Your symptoms are not necessarily a predictor of the underlying cause of your loss of balance.
Diagnosis is often not straightforward because there can be multiple causes of balance problems and various medical conditions can contribute to sensations of being off balance.
The words dizzy and vertigo have a number of meanings and the same symptom can affect people in different ways. Listed below (courtesy The Royal Victorian Eye and Ear Hospital) are some descriptions given by patients suffering balance disorders to illustrate how the various symptoms might feel.
The room spins when I’m sitting, standing or lying down.
The room spins when I move from lying to sitting or standing.
I think things in the room are moving when they’re not.
I sometimes feel like I’m falling or that I’m moving when actually I’m still.
I feel like I’ve just stepped off a boat.
I feel like I have waves going through my head.
I feel foggy, like my head is full of cotton wool.
I feel dizzy when I tilt my head back.
I felt so dizzy I had to lie down.
My vision goes blurry sometimes.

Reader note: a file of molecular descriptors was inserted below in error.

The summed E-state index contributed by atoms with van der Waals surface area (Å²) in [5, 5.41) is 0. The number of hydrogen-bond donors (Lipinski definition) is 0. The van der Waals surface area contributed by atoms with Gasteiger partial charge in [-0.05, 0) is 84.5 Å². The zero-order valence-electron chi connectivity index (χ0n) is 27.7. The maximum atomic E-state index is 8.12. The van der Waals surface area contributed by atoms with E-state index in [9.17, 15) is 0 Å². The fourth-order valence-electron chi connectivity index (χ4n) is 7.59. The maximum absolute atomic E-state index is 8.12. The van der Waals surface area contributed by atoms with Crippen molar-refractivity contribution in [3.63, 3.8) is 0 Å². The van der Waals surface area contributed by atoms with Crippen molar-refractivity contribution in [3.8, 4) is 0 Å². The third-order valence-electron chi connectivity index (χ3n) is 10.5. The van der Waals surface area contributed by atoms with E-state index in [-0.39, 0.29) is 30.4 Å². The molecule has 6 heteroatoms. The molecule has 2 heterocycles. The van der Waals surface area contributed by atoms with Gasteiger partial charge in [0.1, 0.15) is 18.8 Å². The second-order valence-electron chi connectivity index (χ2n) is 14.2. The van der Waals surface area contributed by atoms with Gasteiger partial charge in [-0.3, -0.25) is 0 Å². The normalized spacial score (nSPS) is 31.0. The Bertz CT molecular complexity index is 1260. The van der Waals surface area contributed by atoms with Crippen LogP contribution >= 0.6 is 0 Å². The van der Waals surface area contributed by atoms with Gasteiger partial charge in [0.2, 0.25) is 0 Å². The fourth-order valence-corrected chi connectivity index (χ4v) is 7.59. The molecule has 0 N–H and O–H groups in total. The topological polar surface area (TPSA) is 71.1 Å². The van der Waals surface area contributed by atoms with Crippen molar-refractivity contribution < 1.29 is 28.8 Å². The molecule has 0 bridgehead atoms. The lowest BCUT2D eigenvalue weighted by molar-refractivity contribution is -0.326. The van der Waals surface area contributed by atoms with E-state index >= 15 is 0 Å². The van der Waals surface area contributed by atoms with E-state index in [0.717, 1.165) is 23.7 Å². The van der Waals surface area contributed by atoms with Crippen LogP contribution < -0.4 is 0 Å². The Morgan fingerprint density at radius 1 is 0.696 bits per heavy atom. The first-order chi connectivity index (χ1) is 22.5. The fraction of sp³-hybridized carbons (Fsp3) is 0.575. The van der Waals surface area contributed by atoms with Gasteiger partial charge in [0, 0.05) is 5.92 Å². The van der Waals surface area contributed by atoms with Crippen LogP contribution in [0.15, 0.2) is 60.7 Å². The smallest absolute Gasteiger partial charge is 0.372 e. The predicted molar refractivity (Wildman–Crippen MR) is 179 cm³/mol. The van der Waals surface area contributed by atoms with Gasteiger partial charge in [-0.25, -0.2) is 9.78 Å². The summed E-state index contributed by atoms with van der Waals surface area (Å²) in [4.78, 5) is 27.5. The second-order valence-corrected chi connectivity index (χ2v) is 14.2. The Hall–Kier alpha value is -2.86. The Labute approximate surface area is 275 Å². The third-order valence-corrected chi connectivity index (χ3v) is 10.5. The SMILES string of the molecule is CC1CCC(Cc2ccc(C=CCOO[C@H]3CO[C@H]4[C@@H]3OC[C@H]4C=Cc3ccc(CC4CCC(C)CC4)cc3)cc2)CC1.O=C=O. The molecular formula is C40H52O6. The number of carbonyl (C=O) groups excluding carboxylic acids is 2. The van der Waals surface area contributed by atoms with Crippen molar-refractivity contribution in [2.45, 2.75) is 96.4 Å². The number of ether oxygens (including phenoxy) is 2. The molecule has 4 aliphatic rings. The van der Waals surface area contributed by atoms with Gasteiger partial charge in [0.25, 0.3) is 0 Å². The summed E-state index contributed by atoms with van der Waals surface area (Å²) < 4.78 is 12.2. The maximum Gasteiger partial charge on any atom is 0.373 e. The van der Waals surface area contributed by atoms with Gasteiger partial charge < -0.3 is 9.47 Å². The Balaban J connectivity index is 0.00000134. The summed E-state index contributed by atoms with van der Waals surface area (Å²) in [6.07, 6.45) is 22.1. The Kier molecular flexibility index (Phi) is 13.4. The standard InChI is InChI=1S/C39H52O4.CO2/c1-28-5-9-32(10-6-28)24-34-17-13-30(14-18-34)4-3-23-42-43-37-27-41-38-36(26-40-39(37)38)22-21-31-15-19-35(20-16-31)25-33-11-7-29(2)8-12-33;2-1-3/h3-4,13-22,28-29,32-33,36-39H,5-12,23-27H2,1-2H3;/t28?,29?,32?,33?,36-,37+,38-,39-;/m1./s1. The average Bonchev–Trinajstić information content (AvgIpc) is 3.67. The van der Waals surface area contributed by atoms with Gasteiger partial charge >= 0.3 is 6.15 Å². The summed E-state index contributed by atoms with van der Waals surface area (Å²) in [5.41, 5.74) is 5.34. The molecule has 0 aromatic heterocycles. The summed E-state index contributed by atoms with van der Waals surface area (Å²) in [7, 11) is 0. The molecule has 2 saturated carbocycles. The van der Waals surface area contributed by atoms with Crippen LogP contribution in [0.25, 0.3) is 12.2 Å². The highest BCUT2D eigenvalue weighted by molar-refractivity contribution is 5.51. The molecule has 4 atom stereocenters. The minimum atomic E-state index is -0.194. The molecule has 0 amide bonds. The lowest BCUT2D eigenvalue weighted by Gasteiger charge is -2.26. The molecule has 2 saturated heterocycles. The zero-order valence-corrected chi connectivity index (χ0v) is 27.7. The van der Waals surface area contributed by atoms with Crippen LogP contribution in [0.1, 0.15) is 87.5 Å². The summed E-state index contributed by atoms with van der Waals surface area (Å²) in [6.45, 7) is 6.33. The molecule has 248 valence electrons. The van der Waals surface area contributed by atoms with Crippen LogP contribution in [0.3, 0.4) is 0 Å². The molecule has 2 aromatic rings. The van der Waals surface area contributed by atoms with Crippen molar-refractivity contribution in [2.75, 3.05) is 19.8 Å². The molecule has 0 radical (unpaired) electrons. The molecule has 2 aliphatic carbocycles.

When I’m reading, my vision jumps to another line and I can’t go back to the line I was on.
When I’m walking I have to stop moving in order to read a shop or street sign.
I feel sick and sometimes vomit.
I’m unsteady when walking and veer into people or things without wanting to.
I find it difficult to walk in low light or on uneven surfaces.
I sometimes lose my balance and fall.
I feel like I’m walking on pillows and lift my legs too high without meaning to.
I have this overwhelming need to sleep during the day
I just don’t feel like I have enough energy to do what I want to
I hear noises coming from inside my ear that sound like ringing/hissing/rumbling/buzzing.
My hearing is getting worse and I can’t hear low sounds.
I have to turn up the volume on my TV or mobile phone.
My ears feel full of pressure sometimes.
It is best to seek a professional explanation of your dizziness. You should seek medical advice and a diagnosis from your GP and, if necessary, a specialist as soon as possible.
Attendance at an emergency medical clinic should be considered if your dizziness is particularly severe and especially if accompanied by head injury, migraine, irregular pulse, a period of unconsciousness, sudden loss of vision or hearing, difficulties with walking and speech and weak limbs.
A guide to the duration of vertigo/dizziness arising from different vestibular disorders is given below.
|Vestibular Neuronitis||Days (Up to 10)|
|Vestibular Migraine||Days – weeks|
Source: “Clinical Assessment of Vertigo” By Paul Fagan AM, MD FRCS FRACS
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